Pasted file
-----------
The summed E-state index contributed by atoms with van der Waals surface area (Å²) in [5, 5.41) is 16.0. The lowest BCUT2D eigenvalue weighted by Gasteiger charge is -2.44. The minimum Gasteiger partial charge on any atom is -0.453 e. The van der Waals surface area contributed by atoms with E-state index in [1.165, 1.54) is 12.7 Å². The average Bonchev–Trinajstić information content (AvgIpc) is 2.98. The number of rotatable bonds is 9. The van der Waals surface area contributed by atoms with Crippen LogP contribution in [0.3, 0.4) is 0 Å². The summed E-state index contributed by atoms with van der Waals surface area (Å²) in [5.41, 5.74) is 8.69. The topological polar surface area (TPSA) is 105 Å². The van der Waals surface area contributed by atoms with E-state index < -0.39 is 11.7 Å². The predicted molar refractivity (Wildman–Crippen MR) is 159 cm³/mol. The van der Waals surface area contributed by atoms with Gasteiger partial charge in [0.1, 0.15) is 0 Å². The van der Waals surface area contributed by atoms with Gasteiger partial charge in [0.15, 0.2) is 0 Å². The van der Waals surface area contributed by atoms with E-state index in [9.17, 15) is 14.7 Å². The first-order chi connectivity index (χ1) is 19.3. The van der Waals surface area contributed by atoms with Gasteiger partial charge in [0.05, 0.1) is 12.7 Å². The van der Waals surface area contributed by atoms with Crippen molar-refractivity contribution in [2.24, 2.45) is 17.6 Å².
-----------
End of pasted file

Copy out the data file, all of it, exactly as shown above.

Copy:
The summed E-state index contributed by atoms with van der Waals surface area (Å²) in [5, 5.41) is 16.0. The lowest BCUT2D eigenvalue weighted by Gasteiger charge is -2.44. The minimum Gasteiger partial charge on any atom is -0.453 e. The van der Waals surface area contributed by atoms with E-state index in [1.165, 1.54) is 12.7 Å². The average Bonchev–Trinajstić information content (AvgIpc) is 2.98. The number of rotatable bonds is 9. The van der Waals surface area contributed by atoms with Crippen LogP contribution in [0.3, 0.4) is 0 Å². The summed E-state index contributed by atoms with van der Waals surface area (Å²) in [5.41, 5.74) is 8.69. The topological polar surface area (TPSA) is 105 Å². The van der Waals surface area contributed by atoms with E-state index < -0.39 is 11.7 Å². The predicted molar refractivity (Wildman–Crippen MR) is 159 cm³/mol. The van der Waals surface area contributed by atoms with Gasteiger partial charge in [0.1, 0.15) is 0 Å². The van der Waals surface area contributed by atoms with Gasteiger partial charge in [0.15, 0.2) is 0 Å². The van der Waals surface area contributed by atoms with E-state index in [9.17, 15) is 14.7 Å². The first-order chi connectivity index (χ1) is 19.3. The van der Waals surface area contributed by atoms with Gasteiger partial charge in [0.05, 0.1) is 12.7 Å². The van der Waals surface area contributed by atoms with Crippen molar-refractivity contribution in [2.24, 2.45) is 17.6 Å².